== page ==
Amazon takes down Auschwitz-themed products after public shaming

Amazon on Sunday removed Auschwitz-themed products amid backlash from Twitter and the Auschwitz memorial museum.
Amazon on Sunday removed Auschwitz-themed products amid backlash from Twitter and the Auschwitz memorial museum.
Image: akub Porzycki/NurPhoto via Getty Images

The Auschwitz-Birkenau Memorial and Museum in Poland had to turn to Twitter get Amazon to remove Auschwitz-themed products.

In a tweet Sunday morning, the museum shared images of Auschwitz-themed Christmas ornaments and bottle openers available on Amazon, describing them as “rather disturbing and disrespectful.” Twitter, too, was flooded with critical responses to the products.

The museum tweeted that afternoon Amazon had removed the products, but later discovered that more ornaments — and a mousepad labeled “Massacre Auschwitcz [sic] Birtkenau Jewish Death”— were still up on the retail site.

Amazon eventually removed all of items the museum criticized on Monday. According to the New York Times, an Amazon spokesperson responded to the controversy by saying “all sellers must follow our selling guidelines and those who do not will be subject to action, including potential removal of their account.”

Amazon’s policies state it prohibits “products that promote, incite or glorify hatred, violence, racial, sexual or religious intolerance or promote organizations with such views” and that contain “violent or offensive material that has no historical significance.” It also states, however, that Amazon “reserves the right to make a determination on the historical value of the item.”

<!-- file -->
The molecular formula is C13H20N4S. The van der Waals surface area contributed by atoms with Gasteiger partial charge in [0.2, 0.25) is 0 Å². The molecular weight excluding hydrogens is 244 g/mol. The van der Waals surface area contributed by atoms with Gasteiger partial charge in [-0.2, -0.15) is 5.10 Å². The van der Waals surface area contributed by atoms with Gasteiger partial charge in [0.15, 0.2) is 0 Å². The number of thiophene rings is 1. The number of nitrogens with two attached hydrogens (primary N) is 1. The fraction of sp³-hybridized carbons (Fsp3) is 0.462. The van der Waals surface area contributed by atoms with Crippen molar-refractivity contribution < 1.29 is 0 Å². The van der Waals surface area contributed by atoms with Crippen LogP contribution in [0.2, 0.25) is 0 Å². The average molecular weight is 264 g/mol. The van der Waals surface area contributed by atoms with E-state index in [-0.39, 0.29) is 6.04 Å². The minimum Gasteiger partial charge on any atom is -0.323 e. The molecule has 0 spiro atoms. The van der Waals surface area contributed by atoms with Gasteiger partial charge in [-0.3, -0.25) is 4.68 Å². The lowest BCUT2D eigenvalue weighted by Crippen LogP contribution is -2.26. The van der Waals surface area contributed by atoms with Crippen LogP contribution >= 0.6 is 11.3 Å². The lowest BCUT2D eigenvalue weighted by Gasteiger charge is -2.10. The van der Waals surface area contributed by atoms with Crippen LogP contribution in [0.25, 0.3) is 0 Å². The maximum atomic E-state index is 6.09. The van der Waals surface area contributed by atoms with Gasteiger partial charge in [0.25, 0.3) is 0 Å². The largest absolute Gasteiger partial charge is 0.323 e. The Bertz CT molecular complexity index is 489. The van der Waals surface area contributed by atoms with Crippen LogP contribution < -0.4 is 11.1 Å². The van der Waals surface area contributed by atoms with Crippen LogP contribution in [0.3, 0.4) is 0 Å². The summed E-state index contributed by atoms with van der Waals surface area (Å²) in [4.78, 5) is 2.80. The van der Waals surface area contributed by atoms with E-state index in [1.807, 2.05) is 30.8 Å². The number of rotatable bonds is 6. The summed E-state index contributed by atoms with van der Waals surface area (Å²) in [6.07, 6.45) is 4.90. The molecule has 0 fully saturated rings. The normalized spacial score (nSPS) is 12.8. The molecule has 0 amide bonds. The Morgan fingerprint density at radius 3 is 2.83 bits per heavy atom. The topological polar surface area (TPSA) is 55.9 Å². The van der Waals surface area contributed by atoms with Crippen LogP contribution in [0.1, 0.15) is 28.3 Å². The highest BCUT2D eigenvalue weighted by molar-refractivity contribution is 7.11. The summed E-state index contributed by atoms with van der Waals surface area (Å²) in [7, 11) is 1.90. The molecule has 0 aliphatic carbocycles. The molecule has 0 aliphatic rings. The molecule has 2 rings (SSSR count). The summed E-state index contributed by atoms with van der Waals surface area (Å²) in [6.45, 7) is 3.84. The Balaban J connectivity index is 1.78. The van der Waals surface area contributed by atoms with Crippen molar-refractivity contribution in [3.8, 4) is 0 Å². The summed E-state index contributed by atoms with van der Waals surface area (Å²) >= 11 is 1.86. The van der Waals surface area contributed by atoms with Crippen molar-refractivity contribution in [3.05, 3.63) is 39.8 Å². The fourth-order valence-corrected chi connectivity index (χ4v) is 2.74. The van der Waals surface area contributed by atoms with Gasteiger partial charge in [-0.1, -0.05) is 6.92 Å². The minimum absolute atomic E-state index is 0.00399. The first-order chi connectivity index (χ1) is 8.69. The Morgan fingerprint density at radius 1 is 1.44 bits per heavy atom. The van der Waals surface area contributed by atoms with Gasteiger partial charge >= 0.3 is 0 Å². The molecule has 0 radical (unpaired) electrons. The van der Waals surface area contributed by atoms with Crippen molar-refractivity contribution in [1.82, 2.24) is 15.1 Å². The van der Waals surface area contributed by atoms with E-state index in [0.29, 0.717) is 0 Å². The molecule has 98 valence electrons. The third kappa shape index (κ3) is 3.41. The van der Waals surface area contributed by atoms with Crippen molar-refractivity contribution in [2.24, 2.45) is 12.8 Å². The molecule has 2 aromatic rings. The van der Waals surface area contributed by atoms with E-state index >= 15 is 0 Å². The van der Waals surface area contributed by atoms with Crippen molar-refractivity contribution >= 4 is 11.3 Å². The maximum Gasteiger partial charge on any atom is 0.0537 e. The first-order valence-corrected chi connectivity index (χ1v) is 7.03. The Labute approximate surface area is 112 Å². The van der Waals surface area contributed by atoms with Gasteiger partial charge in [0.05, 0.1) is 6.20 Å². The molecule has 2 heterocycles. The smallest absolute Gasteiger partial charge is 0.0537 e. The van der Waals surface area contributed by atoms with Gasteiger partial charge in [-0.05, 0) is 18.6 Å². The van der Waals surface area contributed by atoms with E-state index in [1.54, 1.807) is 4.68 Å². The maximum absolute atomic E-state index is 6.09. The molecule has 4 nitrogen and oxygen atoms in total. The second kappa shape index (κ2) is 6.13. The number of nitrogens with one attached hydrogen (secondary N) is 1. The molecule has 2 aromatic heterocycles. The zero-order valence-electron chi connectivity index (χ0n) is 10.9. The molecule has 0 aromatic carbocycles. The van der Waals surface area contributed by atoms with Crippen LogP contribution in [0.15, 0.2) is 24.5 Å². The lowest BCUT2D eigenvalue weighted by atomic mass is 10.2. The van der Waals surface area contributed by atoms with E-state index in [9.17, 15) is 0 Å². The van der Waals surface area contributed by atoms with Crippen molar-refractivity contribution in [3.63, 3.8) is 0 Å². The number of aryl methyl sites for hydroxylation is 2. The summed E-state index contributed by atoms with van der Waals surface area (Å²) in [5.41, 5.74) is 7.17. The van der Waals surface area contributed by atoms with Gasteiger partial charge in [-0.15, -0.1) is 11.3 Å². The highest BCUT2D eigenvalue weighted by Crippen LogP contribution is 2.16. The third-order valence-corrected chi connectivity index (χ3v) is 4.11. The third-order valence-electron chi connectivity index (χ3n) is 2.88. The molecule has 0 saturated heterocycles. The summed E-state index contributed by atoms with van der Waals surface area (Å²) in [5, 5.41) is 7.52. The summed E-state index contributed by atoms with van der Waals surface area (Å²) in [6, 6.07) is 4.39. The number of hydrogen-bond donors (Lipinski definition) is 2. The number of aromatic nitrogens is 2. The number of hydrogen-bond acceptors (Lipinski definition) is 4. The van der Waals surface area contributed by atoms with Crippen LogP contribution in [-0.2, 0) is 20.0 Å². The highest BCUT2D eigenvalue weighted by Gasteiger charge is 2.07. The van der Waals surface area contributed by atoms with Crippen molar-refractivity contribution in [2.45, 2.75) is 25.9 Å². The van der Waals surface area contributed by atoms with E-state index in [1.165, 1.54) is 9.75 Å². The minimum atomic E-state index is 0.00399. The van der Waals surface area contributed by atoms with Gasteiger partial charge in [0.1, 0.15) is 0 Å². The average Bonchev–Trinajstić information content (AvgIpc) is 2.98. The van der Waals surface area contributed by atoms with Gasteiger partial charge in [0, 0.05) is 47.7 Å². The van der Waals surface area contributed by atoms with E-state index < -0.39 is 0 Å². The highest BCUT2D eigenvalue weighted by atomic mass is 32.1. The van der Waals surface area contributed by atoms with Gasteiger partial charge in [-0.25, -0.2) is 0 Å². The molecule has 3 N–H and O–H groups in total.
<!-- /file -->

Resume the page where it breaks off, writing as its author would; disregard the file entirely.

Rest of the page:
The retail site previously came under fire for similar incidents. A 2018 report by two nonprofits detailed how Amazon had been selling anti-Semitic and racist items as early as 2015, including Hitler Youth knives, swastika-printed running shoes, and Lego figures dressed as Nazi soldiers.

In response, Amazon said in August 2018 it would not allow third-party retailers to sell Nazi- and white nationalist–themed products on its platform. But it obviously has problems vetting third-party retailers, which isn’t a new problem. 

In July, a federal court ruled that Amazon could be sued for defective products, noting that the company “generally takes no precautions” to ensure third-party vendors are in good legal standing. And while Amazon said in an August blog post that it uses machine learning to vet “bad actors” with some human supervision, an investigation by the Wall Street Journal found thousands of “banned, unsafe or mislabeled products.”

Although Amazon already removed the Auschwitz-themed products, other third-party retail platforms have been slow to react. 

It turns out the same products were available on Wish after Amazon took action. 

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Author:Haidee Chu

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